Turn Off the TV For a Happier, Cleaner Home

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Turn Off the TV For a Happier & Cleaner Home

The author of the excellent blog Becoming LDS recently wrote about how she decided their family would go without TV for one week. The results were a small miracle that occurred in her house. They put a sign on the TV saying it was “No TV Week” and she recorded all the great things that came from shutting of the TV:

Seriously, push the off button on your TV for a week and watch your house whip into shape.  It is quite amazing. My house is the cleanest it has been in a long, long while. …

My kids are friends.  They ACTUALLY like each other. Really they do.  There were still moments of an 17 month old’s squeals from a brother’s “love” but they played together way, WAY more than I have seen them play, I think EVER.  And they laughed.

Read all her thoughts and new insight gained from “No TV Week” at Becoming LDS.

Let us know in the comments if you’ve ever done this, and what your experience was.


4 comments
  1. Hmm… we recently turned off cable and now just use hulu and netflix, and I have noticed a difference, but it might be fun to try a whole week with NO TV.
    I must admit I'd proabably have the hardest time. I put the baby down for a nap and watch a little while I eat my lunch. It's my sanity.
    Perhaps I could still allow that. 🙂

    My recent post Traveling with Kids- What to Eat

  2. I've never gone on a complete TV withdrawal like your quoted author, but I noticed one real benefit of leaving the TV off except for something I particularly want to watch: When I have the TV on as background noise, even when I'm doing something like housework that presumably isn't disturbed by my listening, the constant passage of programs keeps me acutely aware of the passage of time. It's 10:00. It's 11:00. Gee, I've been working on this floor for more than half an hour! I hear Judge Alex; that means it's between 1:00 and 1:30 …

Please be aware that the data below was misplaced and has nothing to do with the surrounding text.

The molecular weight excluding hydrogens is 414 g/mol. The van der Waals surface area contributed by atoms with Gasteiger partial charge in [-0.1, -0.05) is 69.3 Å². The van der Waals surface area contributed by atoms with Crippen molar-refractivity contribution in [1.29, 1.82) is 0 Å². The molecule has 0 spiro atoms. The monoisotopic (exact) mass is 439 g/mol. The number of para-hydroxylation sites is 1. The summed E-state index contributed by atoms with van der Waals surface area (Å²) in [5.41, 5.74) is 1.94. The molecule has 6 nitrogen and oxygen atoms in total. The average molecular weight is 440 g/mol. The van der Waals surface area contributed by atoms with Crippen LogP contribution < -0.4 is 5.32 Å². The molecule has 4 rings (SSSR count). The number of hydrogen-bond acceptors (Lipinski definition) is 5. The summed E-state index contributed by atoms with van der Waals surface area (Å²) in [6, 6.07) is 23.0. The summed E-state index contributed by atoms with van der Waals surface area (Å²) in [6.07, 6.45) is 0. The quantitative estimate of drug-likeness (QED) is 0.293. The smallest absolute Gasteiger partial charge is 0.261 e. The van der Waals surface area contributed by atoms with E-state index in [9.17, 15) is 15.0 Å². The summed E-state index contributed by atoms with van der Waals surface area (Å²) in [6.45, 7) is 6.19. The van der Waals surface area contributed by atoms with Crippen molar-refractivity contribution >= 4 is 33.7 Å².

The temple isn't the only place where I benefit from taking off my watch and becoming oblivious to time. When I'm not pointlessly aware of time because I'm being constantly reminded by the changing programs, then life is just life. This task takes as long as it takes, without hurry and without stretching it out so that I can hear the last few minutes of some show before I go to the next chore. An afternoon is a pleasant period with its own natural rhythm, not something artificially cut up into half hours.

    I like living rather than marking time. Everything gets done even without the tyranny of the clock, or its TV surrogate. There is peace and serenity and freedom in giving everything the time it needs, no more, no less.

  3. We tried this, 2 years ago. I disconnected the antenna from our tv so that it can only be used to watch videos and dvds. The uproar from our 4 children was deafening, but I stuck to it – and we haven't missed it! Not in any real sense. Our home runs more smoothly, there is less demand for consumer rubbish (the ads were actually the catalyst for getting rid of tv), and we feel more in control of our own time.

    So, 2 years and counting of no tv – even the toughest tv-addicted members of the family are ok with the decision now. We watch what we really want to see as replays on the internet, and even that doesn't happen very often. But when it does, it is AD FREE!

    Someone criticized us as parents for this decision, saying it was irresponsible to not watch the news. This is a non-issue, in fact. We read the news on the internet, and listen to it on the radion while driving. I knew about the death of Bin Laden before most of my tv watching friends, because I happened to be driving in my car at the time of the speech. You don't need a tv to keep up with current affairs.

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